A cry for help inside Chinese labour camp hidden inside Halloween decoration, read 8,000 kilometres away
The cry for help, a neatly folded letter stuffed inside a package of Halloween decorations sold at Kmart, travelled 8,000 kilometres from China into the hands of a mother of two in Oregon.
Scrawling in wobbly English on a sheet of onionskin paper, the writer said he was imprisoned at a labour camp in this northeastern Chinese town, where, he said, inmates toiled seven days a week, their 15-hour days haunted by sadistic guards.
“Sir: If you occasionally buy this product, please kindly resend this letter to the World Human Right Organization,” said the note, which was tucked between two ersatz tombstones and fell out when the woman, Julie Keith, opened the box in her living room last October. “Thousands people here who are under the persicution of the Chinese Communist Party Government will thank and remember you forever.”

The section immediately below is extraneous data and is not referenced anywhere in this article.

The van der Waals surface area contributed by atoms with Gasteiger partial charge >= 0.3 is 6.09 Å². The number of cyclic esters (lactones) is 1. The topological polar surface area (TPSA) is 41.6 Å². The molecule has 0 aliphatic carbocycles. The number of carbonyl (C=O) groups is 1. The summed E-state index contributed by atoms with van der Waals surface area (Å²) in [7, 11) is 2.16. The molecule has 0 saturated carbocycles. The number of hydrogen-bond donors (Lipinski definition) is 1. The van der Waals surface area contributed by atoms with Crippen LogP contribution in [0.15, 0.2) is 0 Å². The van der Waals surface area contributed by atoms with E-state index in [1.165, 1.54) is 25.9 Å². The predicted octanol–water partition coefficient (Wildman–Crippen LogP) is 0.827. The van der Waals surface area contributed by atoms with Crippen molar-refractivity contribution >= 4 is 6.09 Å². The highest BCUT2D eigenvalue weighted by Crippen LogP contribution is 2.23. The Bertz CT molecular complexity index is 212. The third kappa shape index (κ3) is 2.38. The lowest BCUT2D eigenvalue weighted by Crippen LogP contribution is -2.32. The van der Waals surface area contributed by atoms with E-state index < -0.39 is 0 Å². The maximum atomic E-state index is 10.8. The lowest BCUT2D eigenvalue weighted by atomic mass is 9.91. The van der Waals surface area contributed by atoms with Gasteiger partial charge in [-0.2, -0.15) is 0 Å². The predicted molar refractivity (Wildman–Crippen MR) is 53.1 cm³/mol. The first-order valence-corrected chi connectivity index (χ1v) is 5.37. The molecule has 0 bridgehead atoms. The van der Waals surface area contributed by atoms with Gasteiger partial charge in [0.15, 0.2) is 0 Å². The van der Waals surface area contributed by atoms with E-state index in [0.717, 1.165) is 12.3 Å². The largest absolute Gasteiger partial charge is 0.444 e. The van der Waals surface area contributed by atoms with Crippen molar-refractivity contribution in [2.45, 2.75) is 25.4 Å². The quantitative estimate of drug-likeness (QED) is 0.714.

The letter drew international media coverage and widespread attention to China’s opaque system of “re-education through labour,” a collection of penal colonies where petty criminals, religious offenders and critics of the government can be given up to four-year sentences by the police without trial. (Photo: AP Photo/John Leicester,File)